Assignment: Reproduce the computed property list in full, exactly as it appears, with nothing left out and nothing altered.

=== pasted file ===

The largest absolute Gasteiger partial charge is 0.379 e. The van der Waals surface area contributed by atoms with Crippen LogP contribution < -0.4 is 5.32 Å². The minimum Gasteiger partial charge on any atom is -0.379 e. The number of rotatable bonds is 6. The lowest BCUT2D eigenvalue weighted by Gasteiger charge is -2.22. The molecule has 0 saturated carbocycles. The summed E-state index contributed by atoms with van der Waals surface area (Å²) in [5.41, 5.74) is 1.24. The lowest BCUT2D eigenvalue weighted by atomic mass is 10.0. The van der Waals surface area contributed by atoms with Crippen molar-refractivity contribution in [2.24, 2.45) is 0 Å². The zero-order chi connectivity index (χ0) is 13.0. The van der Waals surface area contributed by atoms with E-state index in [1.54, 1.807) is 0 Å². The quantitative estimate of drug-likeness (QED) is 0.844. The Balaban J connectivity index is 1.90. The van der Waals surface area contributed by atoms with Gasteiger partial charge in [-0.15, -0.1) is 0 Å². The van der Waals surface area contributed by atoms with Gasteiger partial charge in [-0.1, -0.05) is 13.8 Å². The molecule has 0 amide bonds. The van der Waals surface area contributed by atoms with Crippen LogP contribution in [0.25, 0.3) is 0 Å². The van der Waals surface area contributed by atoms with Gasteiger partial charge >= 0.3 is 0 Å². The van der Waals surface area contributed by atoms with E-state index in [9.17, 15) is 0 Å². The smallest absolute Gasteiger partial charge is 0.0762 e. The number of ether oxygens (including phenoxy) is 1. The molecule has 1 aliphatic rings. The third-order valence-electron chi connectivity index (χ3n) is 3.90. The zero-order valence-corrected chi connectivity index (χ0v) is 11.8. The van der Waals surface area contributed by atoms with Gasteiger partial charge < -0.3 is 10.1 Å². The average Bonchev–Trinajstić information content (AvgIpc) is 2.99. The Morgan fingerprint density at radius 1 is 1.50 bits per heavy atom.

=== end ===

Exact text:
The largest absolute Gasteiger partial charge is 0.379 e. The van der Waals surface area contributed by atoms with Crippen LogP contribution < -0.4 is 5.32 Å². The minimum Gasteiger partial charge on any atom is -0.379 e. The number of rotatable bonds is 6. The lowest BCUT2D eigenvalue weighted by Gasteiger charge is -2.22. The molecule has 0 saturated carbocycles. The summed E-state index contributed by atoms with van der Waals surface area (Å²) in [5.41, 5.74) is 1.24. The lowest BCUT2D eigenvalue weighted by atomic mass is 10.0. The van der Waals surface area contributed by atoms with Crippen molar-refractivity contribution in [2.24, 2.45) is 0 Å². The zero-order chi connectivity index (χ0) is 13.0. The van der Waals surface area contributed by atoms with E-state index in [1.54, 1.807) is 0 Å². The quantitative estimate of drug-likeness (QED) is 0.844. The Balaban J connectivity index is 1.90. The van der Waals surface area contributed by atoms with Gasteiger partial charge in [-0.15, -0.1) is 0 Å². The van der Waals surface area contributed by atoms with Gasteiger partial charge in [-0.1, -0.05) is 13.8 Å². The molecule has 0 amide bonds. The van der Waals surface area contributed by atoms with Crippen LogP contribution in [0.25, 0.3) is 0 Å². The van der Waals surface area contributed by atoms with Gasteiger partial charge >= 0.3 is 0 Å². The van der Waals surface area contributed by atoms with E-state index in [9.17, 15) is 0 Å². The smallest absolute Gasteiger partial charge is 0.0762 e. The number of ether oxygens (including phenoxy) is 1. The molecule has 1 aliphatic rings. The third-order valence-electron chi connectivity index (χ3n) is 3.90. The zero-order valence-corrected chi connectivity index (χ0v) is 11.8. The van der Waals surface area contributed by atoms with Gasteiger partial charge < -0.3 is 10.1 Å². The average Bonchev–Trinajstić information content (AvgIpc) is 2.99. The Morgan fingerprint density at radius 1 is 1.50 bits per heavy atom.